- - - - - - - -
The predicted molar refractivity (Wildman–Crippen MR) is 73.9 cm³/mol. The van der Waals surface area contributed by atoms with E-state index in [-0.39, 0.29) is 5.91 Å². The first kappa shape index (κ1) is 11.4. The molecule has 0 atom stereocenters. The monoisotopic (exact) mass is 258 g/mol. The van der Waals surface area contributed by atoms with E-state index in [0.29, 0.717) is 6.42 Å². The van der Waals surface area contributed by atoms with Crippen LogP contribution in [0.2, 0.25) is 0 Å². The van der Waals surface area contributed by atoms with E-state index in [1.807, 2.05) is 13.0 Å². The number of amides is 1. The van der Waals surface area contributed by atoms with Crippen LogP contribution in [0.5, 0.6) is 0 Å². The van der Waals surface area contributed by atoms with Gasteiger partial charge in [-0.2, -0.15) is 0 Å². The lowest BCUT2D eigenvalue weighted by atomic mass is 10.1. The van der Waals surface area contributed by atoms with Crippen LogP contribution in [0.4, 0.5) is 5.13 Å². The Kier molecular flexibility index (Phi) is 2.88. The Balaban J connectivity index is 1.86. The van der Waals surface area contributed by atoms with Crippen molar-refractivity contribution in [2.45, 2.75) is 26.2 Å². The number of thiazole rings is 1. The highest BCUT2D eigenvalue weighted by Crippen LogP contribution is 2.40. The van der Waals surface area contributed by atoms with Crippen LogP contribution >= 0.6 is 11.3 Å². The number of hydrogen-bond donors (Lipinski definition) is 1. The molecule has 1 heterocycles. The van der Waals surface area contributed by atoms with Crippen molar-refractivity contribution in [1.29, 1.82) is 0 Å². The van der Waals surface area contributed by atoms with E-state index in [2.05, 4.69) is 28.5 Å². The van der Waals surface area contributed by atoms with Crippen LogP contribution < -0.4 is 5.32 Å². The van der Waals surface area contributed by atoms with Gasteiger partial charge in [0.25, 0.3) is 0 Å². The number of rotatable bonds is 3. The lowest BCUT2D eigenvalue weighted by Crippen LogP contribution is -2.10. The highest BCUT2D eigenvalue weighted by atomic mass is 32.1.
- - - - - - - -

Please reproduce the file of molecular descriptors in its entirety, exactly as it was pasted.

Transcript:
The predicted molar refractivity (Wildman–Crippen MR) is 73.9 cm³/mol. The van der Waals surface area contributed by atoms with E-state index in [-0.39, 0.29) is 5.91 Å². The first kappa shape index (κ1) is 11.4. The molecule has 0 atom stereocenters. The monoisotopic (exact) mass is 258 g/mol. The van der Waals surface area contributed by atoms with E-state index in [0.29, 0.717) is 6.42 Å². The van der Waals surface area contributed by atoms with Crippen LogP contribution in [0.2, 0.25) is 0 Å². The van der Waals surface area contributed by atoms with E-state index in [1.807, 2.05) is 13.0 Å². The number of amides is 1. The van der Waals surface area contributed by atoms with Crippen LogP contribution in [0.5, 0.6) is 0 Å². The van der Waals surface area contributed by atoms with Gasteiger partial charge in [-0.2, -0.15) is 0 Å². The lowest BCUT2D eigenvalue weighted by atomic mass is 10.1. The van der Waals surface area contributed by atoms with Crippen LogP contribution in [0.4, 0.5) is 5.13 Å². The Kier molecular flexibility index (Phi) is 2.88. The Balaban J connectivity index is 1.86. The van der Waals surface area contributed by atoms with Crippen molar-refractivity contribution in [2.45, 2.75) is 26.2 Å². The number of thiazole rings is 1. The highest BCUT2D eigenvalue weighted by Crippen LogP contribution is 2.40. The van der Waals surface area contributed by atoms with Crippen LogP contribution >= 0.6 is 11.3 Å². The number of hydrogen-bond donors (Lipinski definition) is 1. The molecule has 1 heterocycles. The van der Waals surface area contributed by atoms with Crippen molar-refractivity contribution in [1.29, 1.82) is 0 Å². The van der Waals surface area contributed by atoms with E-state index in [2.05, 4.69) is 28.5 Å². The van der Waals surface area contributed by atoms with Crippen LogP contribution < -0.4 is 5.32 Å². The van der Waals surface area contributed by atoms with Gasteiger partial charge in [0.25, 0.3) is 0 Å². The number of rotatable bonds is 3. The lowest BCUT2D eigenvalue weighted by Crippen LogP contribution is -2.10. The highest BCUT2D eigenvalue weighted by atomic mass is 32.1.